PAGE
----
Read this if you feel emotional about religion lately

Resending: A Muslim Mosque, a Buddhist Monastery, and a Sikh Gurudwara might not be as different from each other as you'd think.

If you’re feeling emotional about religion lately, know that you’re not alone.

The circumstances are such that our sense of self has become too tight. We have forgotten how our differences make us more beautiful, more enriched as a species.

Since our early cavemen days, humans have been known to hunt for problems to solve.

We wanted easy transportation, so we invented the wheel.

We wanted tastier food and more comfort during winters, so we invented fire.

We wanted to own more land and rule over more people, so we invented wars.

And now, since we don’t have the problem of famine, war, or the constant fearing of your death, we are constantly on the lookout for new problems to solve. And the biggest one we’ve found is that - there are so many people so radically different from us. That shouldn’t be the case. We believe there’s only one truth: ours.

We wish every person in the world looks, thinks, and behaves like us, so we have let such a huge feeling of them vs us stay in our hearts for so long.

That’s why the hatred for people of other religions is so common among people, especially the people of my country, India. I think it’s been 74 years of independence and we need to put our differences behind us and move forward together.

But when we seek differences in others and look for reasons to hate them, we fail to realize that at their core, most religions are similar to each other. In this week’s edition of Be Your Best Friend with Anangsha, I share my story of how I learned three lessons in kindness from three different religious places of worship.


I live in India — the melting pot of various cultures and religions. A few days ago, I visited three places of worship of three different religions. This article is about how these visits changed my life.

I was born and raised a Hindu, but if you asked me what religion I practice today, I’d tell you I’m a humanist. I believe humans have everything they need to achieve peace and contentment within their souls. It takes intense self-reflection, meditation, and self-awareness to uncover that truth.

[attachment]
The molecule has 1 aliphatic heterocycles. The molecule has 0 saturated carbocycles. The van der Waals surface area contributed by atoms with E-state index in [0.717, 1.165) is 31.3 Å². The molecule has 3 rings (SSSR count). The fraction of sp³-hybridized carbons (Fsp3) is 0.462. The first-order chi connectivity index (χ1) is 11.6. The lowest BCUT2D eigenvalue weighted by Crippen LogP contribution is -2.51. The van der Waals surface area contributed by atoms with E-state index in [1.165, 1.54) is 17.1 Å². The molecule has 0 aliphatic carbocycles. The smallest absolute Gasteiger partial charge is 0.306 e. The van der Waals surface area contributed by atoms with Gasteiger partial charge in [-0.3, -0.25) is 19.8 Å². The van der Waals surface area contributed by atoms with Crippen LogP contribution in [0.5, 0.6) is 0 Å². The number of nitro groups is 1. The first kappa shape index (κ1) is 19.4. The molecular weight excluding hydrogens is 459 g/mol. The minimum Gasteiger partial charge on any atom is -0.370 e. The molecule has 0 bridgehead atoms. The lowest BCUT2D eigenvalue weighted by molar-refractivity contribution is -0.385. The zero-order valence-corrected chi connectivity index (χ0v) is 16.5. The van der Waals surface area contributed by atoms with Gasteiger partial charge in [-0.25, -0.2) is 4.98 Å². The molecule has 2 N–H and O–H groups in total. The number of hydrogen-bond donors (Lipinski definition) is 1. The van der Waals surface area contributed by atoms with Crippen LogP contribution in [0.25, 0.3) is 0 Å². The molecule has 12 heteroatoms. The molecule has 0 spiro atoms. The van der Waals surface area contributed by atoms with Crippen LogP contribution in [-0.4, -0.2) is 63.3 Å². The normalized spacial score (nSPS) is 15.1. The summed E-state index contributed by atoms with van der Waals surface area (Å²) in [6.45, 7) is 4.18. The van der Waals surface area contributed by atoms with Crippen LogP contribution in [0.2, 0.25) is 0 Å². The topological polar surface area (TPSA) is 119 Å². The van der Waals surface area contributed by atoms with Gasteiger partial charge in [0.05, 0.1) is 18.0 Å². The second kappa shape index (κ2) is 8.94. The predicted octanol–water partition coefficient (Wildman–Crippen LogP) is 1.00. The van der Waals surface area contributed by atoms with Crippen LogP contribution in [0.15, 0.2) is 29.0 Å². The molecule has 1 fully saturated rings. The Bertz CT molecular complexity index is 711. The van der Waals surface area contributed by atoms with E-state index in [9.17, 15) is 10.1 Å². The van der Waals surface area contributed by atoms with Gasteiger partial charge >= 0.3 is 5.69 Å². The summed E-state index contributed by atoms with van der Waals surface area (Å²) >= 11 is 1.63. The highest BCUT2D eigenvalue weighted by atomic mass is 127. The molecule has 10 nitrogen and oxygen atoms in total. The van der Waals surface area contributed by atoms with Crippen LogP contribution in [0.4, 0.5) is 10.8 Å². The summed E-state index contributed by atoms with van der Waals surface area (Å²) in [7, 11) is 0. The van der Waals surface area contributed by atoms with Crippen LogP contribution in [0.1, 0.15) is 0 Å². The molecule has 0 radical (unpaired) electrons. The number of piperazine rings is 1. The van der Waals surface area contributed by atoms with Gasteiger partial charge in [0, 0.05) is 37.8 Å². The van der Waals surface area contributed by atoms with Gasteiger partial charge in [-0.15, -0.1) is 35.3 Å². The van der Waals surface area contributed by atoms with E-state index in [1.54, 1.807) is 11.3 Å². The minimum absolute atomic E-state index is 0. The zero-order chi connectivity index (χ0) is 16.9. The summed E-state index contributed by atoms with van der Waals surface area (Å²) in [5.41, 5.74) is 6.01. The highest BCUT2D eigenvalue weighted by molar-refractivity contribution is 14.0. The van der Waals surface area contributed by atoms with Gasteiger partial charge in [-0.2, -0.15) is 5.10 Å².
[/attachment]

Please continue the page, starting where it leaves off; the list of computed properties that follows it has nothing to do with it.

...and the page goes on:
I have immense respect for people who devoutly practice any religion. If prayer and service give them happiness, I respect and wholeheartedly understand their choices.

Maybe that’s why I love visiting places of worship of different religions. Each visit is like a revelation, an eye-opener — offering me a unique perspective on life and imparting valuable lessons.

This post is about the three days I spent in three different places of worship: a Muslim Mosque, a Buddhist Monastery, and a Sikh Gurudwara. The people I met taught me invaluable lessons in kindness, revealing how at their very core, the ideas from these three religions aren’t as different from each other as you’d think.


Day One: Poa Mecca, Hajo, Assam, India

Built in 1657 AD, Poa Macca, located in Hajo, is the most revered pilgrimage spot for Muslims in Assam. As ancient lore has it, visiting this place four times in a lifetime is equivalent to visiting the holy city of Mecca (the word Poa in Assamese means one-fourth). The complex also has a dargah (a shrine built over the grave of a revered religious figure)of Ghiyath ad-Din Awliya, one of Islam's earliest propagators in Assam.

What I learned about kindness

Though a pilgrimage spot for Muslims, Poa Mecca is famous for welcoming all sects and communities with open arms.

When I went there with my family, we saw no discrimination, no separate seating arrangements for people from different religions. The only requirement was that the women should cover their heads as a sign of reverence. I remember feeling peaceful amid the soft murmur of prayers. The air was heavily scented with candle wax and incense — a heady mix that lulled me into a deep sense of contentment.

I learned that though our ways of reaching out to the ultimate power were different, people are inherently the same. No man is an island. What happens to one can very well affect us all. The sooner we realize it, the better off we’ll be.

The Indian media likes to paint a picture of conflict — as if our religions exist in a state of constant strife, that there’s no way two people practicing two different religions can ever be friends.

But my visit to Poa Mecca taught me otherwise. It made me realize that we humans hold kindness at a very high price. We believe it has to be earned, that others have to pass a certain threshold of religion, culture, or economic status before we are nice to them.

Kindness is one of the most basic human emotions. It can and should be given freely — to every person we meet.

As long as your heart is in the right place, you can connect with your fellow human beings — even if you don’t speak a single word in the same language.


Day Two: Gurudwara Pathar Sahib, Ladakh, India

When I was traveling in Ladakh (then a part of Jammu and Kashmir), all the tour guides said the same thing: “The langar at Gurudwara Pathar Sahib would be the highlight of my trip.”